Feature-Based Explanations Don't Help People Detect Misclassifications of Online Toxicity


  • Samuel Carton University of Michigan
  • Qiaozhu Mei University of Michigan
  • Paul Resnick University of Michigan


We present an experimental assessment of the impact of feature attribution-style explanations on human performance in predicting the consensus toxicity of social media posts with advice from an unreliable machine learning model. By doing so we add to a small but growing body of literature inspecting the utility of interpretable machine learning in terms of human outcomes. We also evaluate interpretable machine learning for the first time in the important domain of online toxicity, where fully-automated methods have faced criticism as being inadequate as a measure of toxic behavior.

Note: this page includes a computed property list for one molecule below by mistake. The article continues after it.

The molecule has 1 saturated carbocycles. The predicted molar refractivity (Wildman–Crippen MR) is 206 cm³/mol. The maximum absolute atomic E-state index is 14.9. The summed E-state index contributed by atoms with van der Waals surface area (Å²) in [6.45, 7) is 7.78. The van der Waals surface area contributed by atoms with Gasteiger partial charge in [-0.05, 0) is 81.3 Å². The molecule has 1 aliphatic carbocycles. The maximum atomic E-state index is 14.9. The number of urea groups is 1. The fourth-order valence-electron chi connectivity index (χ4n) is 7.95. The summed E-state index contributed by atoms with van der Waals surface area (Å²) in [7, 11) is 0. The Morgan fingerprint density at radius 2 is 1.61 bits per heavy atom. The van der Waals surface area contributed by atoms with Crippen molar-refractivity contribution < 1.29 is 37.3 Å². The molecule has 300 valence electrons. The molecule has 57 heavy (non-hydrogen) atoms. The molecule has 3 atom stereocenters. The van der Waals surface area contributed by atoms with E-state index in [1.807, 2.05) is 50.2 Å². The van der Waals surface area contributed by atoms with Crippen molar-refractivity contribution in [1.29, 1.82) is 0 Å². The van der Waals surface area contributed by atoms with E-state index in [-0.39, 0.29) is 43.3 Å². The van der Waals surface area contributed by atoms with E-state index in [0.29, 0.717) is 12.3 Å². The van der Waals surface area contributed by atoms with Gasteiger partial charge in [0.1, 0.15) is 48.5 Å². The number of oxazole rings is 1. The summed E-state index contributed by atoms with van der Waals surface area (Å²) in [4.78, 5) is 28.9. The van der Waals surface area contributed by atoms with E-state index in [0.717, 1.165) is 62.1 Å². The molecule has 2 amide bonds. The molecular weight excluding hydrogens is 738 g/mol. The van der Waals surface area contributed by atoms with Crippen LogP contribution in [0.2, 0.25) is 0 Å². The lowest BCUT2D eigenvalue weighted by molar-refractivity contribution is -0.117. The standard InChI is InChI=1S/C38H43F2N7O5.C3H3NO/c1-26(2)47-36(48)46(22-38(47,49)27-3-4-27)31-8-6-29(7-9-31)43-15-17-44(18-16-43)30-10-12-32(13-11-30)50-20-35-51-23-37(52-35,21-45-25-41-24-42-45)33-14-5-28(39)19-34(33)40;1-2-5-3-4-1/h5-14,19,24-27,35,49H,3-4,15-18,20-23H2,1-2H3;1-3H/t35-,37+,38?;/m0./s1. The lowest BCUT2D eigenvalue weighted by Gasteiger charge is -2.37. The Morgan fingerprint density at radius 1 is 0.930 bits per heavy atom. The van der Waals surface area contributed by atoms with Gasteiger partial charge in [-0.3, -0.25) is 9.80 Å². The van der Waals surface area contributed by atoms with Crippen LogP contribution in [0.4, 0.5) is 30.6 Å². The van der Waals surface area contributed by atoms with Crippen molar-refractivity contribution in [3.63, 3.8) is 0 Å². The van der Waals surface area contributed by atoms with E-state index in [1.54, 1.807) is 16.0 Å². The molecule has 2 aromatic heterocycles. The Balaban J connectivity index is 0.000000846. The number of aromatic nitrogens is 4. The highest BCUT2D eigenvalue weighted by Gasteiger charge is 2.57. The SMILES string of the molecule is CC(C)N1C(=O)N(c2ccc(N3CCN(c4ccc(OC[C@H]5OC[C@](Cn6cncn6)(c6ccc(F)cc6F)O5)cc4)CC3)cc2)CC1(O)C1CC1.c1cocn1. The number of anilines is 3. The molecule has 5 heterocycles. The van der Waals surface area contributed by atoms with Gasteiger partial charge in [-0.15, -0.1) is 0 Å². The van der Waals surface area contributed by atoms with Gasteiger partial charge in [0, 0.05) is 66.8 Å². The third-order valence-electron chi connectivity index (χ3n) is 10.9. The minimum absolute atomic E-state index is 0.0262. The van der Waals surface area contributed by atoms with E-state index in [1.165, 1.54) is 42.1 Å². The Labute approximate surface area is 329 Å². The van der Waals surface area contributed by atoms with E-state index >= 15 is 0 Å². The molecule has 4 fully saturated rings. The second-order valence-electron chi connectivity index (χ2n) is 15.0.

We find that, contrary to expectations, explanations have no significant impact on accuracy or agreement with model predictions, through they do change the distribution of subject error somewhat while reducing the cognitive burden of the task for subjects. Our results contribute to the recognition of an intriguing expectation gap in the field of interpretable machine learning between the general excitement the field has engendered and the ambiguous results of recent experimental work, including this study.




How to Cite

Carton, S., Mei, Q., & Resnick, P. (2020). Feature-Based Explanations Don’t Help People Detect Misclassifications of Online Toxicity. Proceedings of the International AAAI Conference on Web and Social Media, 14(1), 95-106. Retrieved from https://ojs.aaai.org/index.php/ICWSM/article/view/7282